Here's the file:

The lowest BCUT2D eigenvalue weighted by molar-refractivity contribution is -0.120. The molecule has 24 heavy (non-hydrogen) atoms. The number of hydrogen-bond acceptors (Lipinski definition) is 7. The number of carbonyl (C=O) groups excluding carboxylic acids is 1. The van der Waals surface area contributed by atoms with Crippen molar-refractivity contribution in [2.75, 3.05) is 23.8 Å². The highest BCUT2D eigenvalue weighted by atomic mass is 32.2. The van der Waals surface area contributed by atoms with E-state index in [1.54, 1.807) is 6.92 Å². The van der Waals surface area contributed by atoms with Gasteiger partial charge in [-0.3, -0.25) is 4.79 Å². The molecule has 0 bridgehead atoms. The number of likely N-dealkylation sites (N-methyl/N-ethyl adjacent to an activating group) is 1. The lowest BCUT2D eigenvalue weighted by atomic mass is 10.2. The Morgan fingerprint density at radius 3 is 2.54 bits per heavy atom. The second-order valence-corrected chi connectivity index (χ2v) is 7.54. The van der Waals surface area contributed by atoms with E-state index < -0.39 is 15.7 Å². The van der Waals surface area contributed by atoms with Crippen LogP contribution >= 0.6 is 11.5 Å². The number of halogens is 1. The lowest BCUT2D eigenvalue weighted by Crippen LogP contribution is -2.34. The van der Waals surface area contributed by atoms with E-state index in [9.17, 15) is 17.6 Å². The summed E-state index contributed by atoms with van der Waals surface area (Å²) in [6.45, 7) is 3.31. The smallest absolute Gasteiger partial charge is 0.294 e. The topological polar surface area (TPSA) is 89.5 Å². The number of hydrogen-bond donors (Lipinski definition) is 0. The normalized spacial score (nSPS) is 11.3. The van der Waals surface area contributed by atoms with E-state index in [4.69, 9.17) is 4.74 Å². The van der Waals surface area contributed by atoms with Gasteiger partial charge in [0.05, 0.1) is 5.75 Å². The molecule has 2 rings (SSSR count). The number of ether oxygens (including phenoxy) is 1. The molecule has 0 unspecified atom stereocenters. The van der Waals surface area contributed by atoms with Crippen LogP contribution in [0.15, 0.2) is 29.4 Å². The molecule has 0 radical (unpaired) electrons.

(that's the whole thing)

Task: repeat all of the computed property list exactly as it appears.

The lowest BCUT2D eigenvalue weighted by molar-refractivity contribution is -0.120. The molecule has 24 heavy (non-hydrogen) atoms. The number of hydrogen-bond acceptors (Lipinski definition) is 7. The number of carbonyl (C=O) groups excluding carboxylic acids is 1. The van der Waals surface area contributed by atoms with Crippen molar-refractivity contribution in [2.75, 3.05) is 23.8 Å². The highest BCUT2D eigenvalue weighted by atomic mass is 32.2. The van der Waals surface area contributed by atoms with E-state index in [1.54, 1.807) is 6.92 Å². The van der Waals surface area contributed by atoms with Gasteiger partial charge in [-0.3, -0.25) is 4.79 Å². The molecule has 0 bridgehead atoms. The number of likely N-dealkylation sites (N-methyl/N-ethyl adjacent to an activating group) is 1. The lowest BCUT2D eigenvalue weighted by atomic mass is 10.2. The Morgan fingerprint density at radius 3 is 2.54 bits per heavy atom. The second-order valence-corrected chi connectivity index (χ2v) is 7.54. The van der Waals surface area contributed by atoms with E-state index < -0.39 is 15.7 Å². The van der Waals surface area contributed by atoms with Crippen LogP contribution >= 0.6 is 11.5 Å². The number of halogens is 1. The lowest BCUT2D eigenvalue weighted by Crippen LogP contribution is -2.34. The van der Waals surface area contributed by atoms with E-state index in [9.17, 15) is 17.6 Å². The summed E-state index contributed by atoms with van der Waals surface area (Å²) in [6.45, 7) is 3.31. The smallest absolute Gasteiger partial charge is 0.294 e. The topological polar surface area (TPSA) is 89.5 Å². The number of hydrogen-bond donors (Lipinski definition) is 0. The normalized spacial score (nSPS) is 11.3. The van der Waals surface area contributed by atoms with E-state index in [4.69, 9.17) is 4.74 Å². The van der Waals surface area contributed by atoms with Gasteiger partial charge in [0.05, 0.1) is 5.75 Å². The molecule has 2 rings (SSSR count). The number of ether oxygens (including phenoxy) is 1. The molecule has 0 unspecified atom stereocenters. The van der Waals surface area contributed by atoms with Crippen LogP contribution in [0.15, 0.2) is 29.4 Å². The molecule has 0 radical (unpaired) electrons.